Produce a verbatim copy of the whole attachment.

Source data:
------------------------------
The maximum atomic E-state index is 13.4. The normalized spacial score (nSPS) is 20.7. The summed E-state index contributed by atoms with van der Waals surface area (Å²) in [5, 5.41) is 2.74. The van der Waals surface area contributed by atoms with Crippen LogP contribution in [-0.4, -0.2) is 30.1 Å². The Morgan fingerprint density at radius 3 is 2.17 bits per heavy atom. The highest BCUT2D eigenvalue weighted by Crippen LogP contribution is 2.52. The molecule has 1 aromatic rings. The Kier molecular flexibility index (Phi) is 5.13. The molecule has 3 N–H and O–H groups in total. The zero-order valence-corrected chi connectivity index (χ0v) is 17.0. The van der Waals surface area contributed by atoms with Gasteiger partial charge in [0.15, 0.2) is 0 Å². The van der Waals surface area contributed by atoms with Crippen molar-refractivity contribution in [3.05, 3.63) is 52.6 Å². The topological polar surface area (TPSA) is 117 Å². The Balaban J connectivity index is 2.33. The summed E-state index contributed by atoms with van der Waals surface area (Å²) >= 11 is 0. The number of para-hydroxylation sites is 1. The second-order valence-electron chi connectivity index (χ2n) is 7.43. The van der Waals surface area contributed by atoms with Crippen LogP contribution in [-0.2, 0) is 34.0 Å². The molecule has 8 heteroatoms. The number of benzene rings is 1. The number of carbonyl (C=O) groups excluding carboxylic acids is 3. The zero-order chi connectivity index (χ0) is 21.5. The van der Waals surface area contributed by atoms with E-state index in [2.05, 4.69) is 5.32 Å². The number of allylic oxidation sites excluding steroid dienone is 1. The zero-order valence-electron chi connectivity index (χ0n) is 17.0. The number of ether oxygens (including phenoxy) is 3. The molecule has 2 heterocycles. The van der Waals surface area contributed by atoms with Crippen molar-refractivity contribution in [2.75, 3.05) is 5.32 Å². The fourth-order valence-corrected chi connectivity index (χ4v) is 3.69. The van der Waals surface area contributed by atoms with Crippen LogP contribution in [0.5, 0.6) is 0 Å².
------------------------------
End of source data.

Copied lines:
The maximum atomic E-state index is 13.4. The normalized spacial score (nSPS) is 20.7. The summed E-state index contributed by atoms with van der Waals surface area (Å²) in [5, 5.41) is 2.74. The van der Waals surface area contributed by atoms with Crippen LogP contribution in [-0.4, -0.2) is 30.1 Å². The Morgan fingerprint density at radius 3 is 2.17 bits per heavy atom. The highest BCUT2D eigenvalue weighted by Crippen LogP contribution is 2.52. The molecule has 1 aromatic rings. The Kier molecular flexibility index (Phi) is 5.13. The molecule has 3 N–H and O–H groups in total. The zero-order valence-corrected chi connectivity index (χ0v) is 17.0. The van der Waals surface area contributed by atoms with Gasteiger partial charge in [0.15, 0.2) is 0 Å². The van der Waals surface area contributed by atoms with Crippen molar-refractivity contribution in [3.05, 3.63) is 52.6 Å². The topological polar surface area (TPSA) is 117 Å². The Balaban J connectivity index is 2.33. The summed E-state index contributed by atoms with van der Waals surface area (Å²) >= 11 is 0. The number of para-hydroxylation sites is 1. The second-order valence-electron chi connectivity index (χ2n) is 7.43. The van der Waals surface area contributed by atoms with Crippen LogP contribution in [-0.2, 0) is 34.0 Å². The molecule has 8 heteroatoms. The number of benzene rings is 1. The number of carbonyl (C=O) groups excluding carboxylic acids is 3. The zero-order chi connectivity index (χ0) is 21.5. The van der Waals surface area contributed by atoms with E-state index in [2.05, 4.69) is 5.32 Å². The number of allylic oxidation sites excluding steroid dienone is 1. The zero-order valence-electron chi connectivity index (χ0n) is 17.0. The number of ether oxygens (including phenoxy) is 3. The molecule has 2 heterocycles. The van der Waals surface area contributed by atoms with Crippen molar-refractivity contribution in [2.75, 3.05) is 5.32 Å². The fourth-order valence-corrected chi connectivity index (χ4v) is 3.69. The van der Waals surface area contributed by atoms with Crippen LogP contribution in [0.5, 0.6) is 0 Å².